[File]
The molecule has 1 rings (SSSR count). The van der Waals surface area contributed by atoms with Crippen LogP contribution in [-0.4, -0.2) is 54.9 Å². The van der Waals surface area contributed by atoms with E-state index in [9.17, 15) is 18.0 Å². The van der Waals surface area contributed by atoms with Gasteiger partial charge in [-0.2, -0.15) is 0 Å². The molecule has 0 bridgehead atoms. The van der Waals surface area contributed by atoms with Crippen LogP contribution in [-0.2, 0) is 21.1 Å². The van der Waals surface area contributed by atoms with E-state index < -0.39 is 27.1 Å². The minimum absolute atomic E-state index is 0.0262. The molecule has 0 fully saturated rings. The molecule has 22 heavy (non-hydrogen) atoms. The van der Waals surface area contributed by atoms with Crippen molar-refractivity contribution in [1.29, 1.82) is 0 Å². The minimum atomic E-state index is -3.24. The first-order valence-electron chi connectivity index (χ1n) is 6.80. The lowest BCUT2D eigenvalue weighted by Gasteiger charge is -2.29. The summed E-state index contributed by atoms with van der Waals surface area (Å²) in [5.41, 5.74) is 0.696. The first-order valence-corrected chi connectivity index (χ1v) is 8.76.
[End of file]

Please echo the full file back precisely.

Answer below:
The molecule has 1 rings (SSSR count). The van der Waals surface area contributed by atoms with Crippen LogP contribution in [-0.4, -0.2) is 54.9 Å². The van der Waals surface area contributed by atoms with E-state index in [9.17, 15) is 18.0 Å². The van der Waals surface area contributed by atoms with Gasteiger partial charge in [-0.2, -0.15) is 0 Å². The molecule has 0 bridgehead atoms. The van der Waals surface area contributed by atoms with Crippen LogP contribution in [-0.2, 0) is 21.1 Å². The van der Waals surface area contributed by atoms with E-state index < -0.39 is 27.1 Å². The minimum absolute atomic E-state index is 0.0262. The molecule has 0 fully saturated rings. The molecule has 22 heavy (non-hydrogen) atoms. The van der Waals surface area contributed by atoms with Crippen molar-refractivity contribution in [1.29, 1.82) is 0 Å². The minimum atomic E-state index is -3.24. The first-order valence-electron chi connectivity index (χ1n) is 6.80. The lowest BCUT2D eigenvalue weighted by Gasteiger charge is -2.29. The summed E-state index contributed by atoms with van der Waals surface area (Å²) in [5.41, 5.74) is 0.696. The first-order valence-corrected chi connectivity index (χ1v) is 8.76.